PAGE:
We all know cashews are delicious, but their potential heart health benefits may still be unknown to most people. This article brings you the latest findings on the potential heart-positive effects of eating these nuts. But first, let’s take a look at their nutritional value.
Cashews NUTritional Value
The USDA National Nutrient Database says that one ounce of raw cashews has 157 calories, 8.56 grams of carbs, 1.68 grams of sugar, 0.9 grams of fiber, 5.17 grams of protein, and 12.43 grams of fat.
As for the mineral content, cashews contain potassium (187mg,) phosphorus (168mg,) magnesium (83mg,) calcium (10mg,) sodium (3mg,) iron (1.89mg) and zinc (1.64mg). These delicious snacks also have vitamins C and B.
Now that we’re aware of the cashews’ nutritional value, how can we tell what makes this food healthy for the heart? We can find the answer in numerous scientific studies.
What Does the Science Say?
Studies suggest that regular intake of cashews may reduce the risk of cardiovascular diseases, including strokes. Overall, researchers agree that eating more nuts could have positive effects on the heart. One Harvard Medical School study showed that consuming two ounces of nuts per day may lower LDL cholesterol (the bad one) by up to 5%.
On the other hand, other studies found a link between consuming nuts and reduced blood cholesterol levels. A 2019 study on the effects of daily cashew consumption in type 2 diabetes patients showed that those who get 10% of their daily calorie intake from cashews had lower LDL to HDL (good cholesterol) ratios than the control group who didn’t.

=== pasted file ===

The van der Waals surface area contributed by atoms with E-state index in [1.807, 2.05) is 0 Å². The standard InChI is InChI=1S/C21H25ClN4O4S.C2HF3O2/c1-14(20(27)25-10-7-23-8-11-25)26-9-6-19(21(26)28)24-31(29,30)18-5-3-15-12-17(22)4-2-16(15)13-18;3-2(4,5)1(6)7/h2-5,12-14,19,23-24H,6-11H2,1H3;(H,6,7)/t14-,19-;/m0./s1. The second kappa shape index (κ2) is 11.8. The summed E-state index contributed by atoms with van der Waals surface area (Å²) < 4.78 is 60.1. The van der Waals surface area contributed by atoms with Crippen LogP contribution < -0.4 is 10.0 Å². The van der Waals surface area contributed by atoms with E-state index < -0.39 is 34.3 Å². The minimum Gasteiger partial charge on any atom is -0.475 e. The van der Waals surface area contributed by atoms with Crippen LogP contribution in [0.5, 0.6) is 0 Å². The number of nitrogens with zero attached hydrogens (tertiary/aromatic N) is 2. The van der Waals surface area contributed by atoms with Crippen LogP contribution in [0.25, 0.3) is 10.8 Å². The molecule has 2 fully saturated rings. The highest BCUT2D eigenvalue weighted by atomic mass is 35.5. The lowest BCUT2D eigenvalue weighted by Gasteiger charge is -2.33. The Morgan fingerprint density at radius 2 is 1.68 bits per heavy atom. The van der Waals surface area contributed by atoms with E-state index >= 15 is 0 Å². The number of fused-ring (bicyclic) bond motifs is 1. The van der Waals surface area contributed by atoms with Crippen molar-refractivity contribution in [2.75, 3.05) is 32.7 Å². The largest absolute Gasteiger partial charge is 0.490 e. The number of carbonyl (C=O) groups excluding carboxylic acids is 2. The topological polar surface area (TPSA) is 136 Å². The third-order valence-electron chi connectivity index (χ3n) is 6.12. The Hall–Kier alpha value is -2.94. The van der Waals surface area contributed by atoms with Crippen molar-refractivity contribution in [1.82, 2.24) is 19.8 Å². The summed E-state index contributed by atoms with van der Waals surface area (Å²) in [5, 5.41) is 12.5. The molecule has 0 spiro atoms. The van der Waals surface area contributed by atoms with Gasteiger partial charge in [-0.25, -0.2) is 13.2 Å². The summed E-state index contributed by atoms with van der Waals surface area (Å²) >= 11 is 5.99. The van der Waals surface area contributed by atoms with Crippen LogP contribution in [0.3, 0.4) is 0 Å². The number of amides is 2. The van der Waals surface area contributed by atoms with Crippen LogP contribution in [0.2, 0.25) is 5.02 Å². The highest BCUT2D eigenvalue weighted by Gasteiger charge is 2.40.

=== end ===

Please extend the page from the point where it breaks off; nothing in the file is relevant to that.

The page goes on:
Another 2017 study reports that eating cashews increases HDL levels and lowers the total and LDL cholesterol levels. The researchers conclude that daily consumption of cashews as a substitute for high-carb snacks could be an effective strategy to manage total and LDL cholesterol levels.
A 2018 study also showed that cashew consumption could reduce blood pressure in people with type 2 diabetes.
However, some reports suggest that the cashew lowering effects on bad cholesterol are rather inconclusive. For example, a 2019 review indicated that cashews had zero effect on total and LDL cholesterol levels. However, it found that rating cashews daily may lower blood pressure and triglycerides (fats stored in the blood).
As you can see, the scientific space is somewhat divided over the benefits of cashews on heart health. The main reason is a lack of long-term and more detailed studies.
However, it wouldn’t hurt to eat a balanced diet that includes nuts to make sure you get all the potential benefits.
Add More Nuts to Your Diet
Cashews aren’t the only nuts with potential heart health benefits. A 2018 study on the relation between nut consumption and cardiovascular disease. The researchers found that weekly consumption of peanuts and walnuts results in a 13 to 19% lower risk of cardiovascular diseases. In particular, there’s a 15 to 23% reduced risk of coronary heart disease in those who eat those nuts two or three times a week.
This just proves that all nuts can be beneficial if consumed regularly. So the next time you’re shopping for snacks, you may want to make a stop at the trail mix section.
Cashews Are Worth It
Cashews may not be the most affordable snack, but consuming a few portions of these healthy treats each week may have tremendous effects on your heart. Besides lowering bad cholesterol, these nuts may also regulate blood pressure and reduce the risk of developing more severe cardiovascular diseases.
Although more research is needed to prove these facts, there’s no denying cashews’ high nutritional value and supreme taste!